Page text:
Bil’s rating (out of 5): BBB. USA, 1941. Metro-Goldwyn-Mayer. Screenplay by Agnes Christine Johnston, based on characters created by Aurania Rouverol. Cinematography by Lester White. Produced by George B. Seitz. Production Design by Cedric Gibbons. Costume Design by Robert Kalloch. Film Editing by Elmo Veron.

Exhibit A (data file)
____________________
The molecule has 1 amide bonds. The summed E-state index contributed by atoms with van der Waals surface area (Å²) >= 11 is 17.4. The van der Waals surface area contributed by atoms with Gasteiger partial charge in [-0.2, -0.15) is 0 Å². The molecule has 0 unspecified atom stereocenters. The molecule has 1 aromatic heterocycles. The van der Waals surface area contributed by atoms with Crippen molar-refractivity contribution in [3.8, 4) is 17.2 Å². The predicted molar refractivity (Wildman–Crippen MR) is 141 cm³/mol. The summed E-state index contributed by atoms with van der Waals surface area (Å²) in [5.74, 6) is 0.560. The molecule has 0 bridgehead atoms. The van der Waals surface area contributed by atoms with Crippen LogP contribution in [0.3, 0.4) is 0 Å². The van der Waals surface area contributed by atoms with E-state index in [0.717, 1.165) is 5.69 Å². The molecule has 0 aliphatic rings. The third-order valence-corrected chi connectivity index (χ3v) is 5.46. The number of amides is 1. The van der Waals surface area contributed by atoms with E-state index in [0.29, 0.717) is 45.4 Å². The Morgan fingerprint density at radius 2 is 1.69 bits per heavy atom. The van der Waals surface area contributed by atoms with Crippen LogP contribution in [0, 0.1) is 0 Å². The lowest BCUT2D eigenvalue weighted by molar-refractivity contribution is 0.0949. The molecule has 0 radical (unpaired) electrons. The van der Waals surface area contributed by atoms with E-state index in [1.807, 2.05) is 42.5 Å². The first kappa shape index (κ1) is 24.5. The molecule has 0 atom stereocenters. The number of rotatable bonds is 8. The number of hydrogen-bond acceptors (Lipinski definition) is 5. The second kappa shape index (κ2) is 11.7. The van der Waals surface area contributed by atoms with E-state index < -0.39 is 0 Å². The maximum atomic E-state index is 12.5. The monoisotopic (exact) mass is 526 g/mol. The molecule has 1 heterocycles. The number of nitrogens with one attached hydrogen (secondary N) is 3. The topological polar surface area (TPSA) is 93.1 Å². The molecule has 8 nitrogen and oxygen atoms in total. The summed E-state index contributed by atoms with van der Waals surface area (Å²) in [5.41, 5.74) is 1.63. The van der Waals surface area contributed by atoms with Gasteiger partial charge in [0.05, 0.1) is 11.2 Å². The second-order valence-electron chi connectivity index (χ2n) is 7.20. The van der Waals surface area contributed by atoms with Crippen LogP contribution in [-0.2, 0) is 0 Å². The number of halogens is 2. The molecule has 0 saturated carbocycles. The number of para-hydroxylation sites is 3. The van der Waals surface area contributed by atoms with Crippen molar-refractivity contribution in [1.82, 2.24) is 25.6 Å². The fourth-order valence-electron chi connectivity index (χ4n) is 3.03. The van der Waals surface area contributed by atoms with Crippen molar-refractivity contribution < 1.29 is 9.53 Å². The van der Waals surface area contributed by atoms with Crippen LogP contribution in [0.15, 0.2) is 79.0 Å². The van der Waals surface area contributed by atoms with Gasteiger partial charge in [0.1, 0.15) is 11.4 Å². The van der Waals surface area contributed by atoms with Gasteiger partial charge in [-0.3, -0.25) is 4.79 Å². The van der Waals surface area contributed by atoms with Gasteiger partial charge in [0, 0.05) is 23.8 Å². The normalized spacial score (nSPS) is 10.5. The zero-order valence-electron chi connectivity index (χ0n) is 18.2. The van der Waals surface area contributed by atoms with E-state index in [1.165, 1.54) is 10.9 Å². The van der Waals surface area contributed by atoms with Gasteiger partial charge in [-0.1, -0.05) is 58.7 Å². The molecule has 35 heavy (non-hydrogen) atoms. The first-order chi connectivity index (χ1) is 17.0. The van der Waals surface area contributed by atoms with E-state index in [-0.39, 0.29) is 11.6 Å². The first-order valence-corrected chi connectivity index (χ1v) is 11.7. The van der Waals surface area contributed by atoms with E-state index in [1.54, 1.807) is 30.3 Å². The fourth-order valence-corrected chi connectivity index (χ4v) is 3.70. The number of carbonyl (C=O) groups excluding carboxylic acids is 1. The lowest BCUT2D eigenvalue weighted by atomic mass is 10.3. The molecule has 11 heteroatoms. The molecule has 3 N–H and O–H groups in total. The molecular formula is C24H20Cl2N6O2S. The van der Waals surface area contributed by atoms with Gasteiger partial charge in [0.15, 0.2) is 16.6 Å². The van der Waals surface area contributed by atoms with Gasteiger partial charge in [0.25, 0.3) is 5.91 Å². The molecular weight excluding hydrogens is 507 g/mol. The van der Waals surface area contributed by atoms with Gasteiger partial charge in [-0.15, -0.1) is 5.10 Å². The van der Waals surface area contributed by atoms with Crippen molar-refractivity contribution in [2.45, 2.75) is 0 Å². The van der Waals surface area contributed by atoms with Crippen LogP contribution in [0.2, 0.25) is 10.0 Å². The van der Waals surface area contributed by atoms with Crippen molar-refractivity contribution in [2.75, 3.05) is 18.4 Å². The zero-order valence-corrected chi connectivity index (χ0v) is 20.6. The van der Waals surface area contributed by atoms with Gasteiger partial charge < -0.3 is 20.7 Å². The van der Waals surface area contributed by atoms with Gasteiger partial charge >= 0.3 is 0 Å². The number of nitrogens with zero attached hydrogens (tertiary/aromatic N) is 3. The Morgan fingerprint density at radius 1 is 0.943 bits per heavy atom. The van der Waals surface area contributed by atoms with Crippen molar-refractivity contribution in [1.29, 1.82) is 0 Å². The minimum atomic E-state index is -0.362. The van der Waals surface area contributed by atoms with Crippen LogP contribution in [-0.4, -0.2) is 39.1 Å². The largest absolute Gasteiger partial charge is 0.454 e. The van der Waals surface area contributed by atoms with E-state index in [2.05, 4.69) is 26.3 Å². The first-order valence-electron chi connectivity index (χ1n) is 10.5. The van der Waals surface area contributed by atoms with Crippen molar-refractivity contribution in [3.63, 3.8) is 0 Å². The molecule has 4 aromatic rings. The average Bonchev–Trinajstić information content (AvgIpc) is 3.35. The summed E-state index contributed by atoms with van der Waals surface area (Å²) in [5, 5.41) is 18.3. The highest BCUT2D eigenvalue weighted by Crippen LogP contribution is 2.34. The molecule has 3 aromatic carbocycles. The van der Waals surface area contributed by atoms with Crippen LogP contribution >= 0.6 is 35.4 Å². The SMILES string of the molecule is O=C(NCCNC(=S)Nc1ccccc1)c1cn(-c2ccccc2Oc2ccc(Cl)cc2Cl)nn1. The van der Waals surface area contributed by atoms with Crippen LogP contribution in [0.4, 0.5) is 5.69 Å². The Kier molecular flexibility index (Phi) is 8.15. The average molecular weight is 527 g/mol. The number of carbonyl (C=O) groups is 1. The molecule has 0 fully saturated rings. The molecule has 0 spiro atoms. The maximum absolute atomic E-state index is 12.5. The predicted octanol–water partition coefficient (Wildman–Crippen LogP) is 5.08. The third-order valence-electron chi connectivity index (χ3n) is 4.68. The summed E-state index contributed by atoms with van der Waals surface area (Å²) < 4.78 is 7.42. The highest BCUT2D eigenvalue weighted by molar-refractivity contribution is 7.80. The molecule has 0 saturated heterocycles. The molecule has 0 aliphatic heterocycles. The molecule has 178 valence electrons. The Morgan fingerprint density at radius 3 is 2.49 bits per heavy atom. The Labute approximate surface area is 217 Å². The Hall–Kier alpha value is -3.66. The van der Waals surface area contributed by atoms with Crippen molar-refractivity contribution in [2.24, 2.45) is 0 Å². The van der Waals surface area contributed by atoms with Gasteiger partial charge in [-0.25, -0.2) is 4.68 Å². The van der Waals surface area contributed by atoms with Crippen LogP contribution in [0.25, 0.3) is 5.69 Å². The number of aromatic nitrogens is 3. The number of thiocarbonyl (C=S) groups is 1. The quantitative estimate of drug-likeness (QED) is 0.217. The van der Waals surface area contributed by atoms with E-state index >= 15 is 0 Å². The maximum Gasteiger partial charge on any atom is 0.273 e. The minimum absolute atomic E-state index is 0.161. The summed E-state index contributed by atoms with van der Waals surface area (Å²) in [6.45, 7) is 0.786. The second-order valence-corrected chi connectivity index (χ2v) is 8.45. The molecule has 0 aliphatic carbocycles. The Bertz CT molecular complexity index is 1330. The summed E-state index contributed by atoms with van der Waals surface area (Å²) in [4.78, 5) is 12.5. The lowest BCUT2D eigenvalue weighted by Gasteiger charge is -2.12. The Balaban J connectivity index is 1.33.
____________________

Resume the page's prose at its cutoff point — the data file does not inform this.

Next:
In one of the more entertaining (or should I say less annoying) chapters of the Hardy family saga, Andrew (no longer Andy) graduates high school and becomes a “man of the world” (or, what in Hollywood films about rich, white suburban people passes as a man of the world, someone who takes his father’s boring job without a bump in the passage of time). Before starting his university career, Andy decides he wants to go to New York to try life as a man of his own with a real job and a real rent to pay. He arrives in New York full of bluster, but is broken down when after two weeks he still hasn’t managed to scrounge up a job. When he does, it’s as an office boy in a financial corporation, working with a gold-digging secretary who’s out to take him for all he’s worth. Thankfully, his good friend Betsy Booth (Judy Garland), a New York socialite, lives nearby and can help him out of even the worst jams. Very little of the Hardy films has survived the rigours of time, though this one might have if it allowed Garland at least one measly song…oh, wait a minute, it does. She pretends to be a singing telegram and sings “Happy Birthday” to a bewildered businessman. Other than that, she’s all hammy lines and teary rejections; Garland was definitely more than just a singer, but in these cutey-pie movies that she made with Rooney her musical numbers were generally the highlight of an easily cut-and-dried show. Without the musical element it just makes her appearance a waste of her time.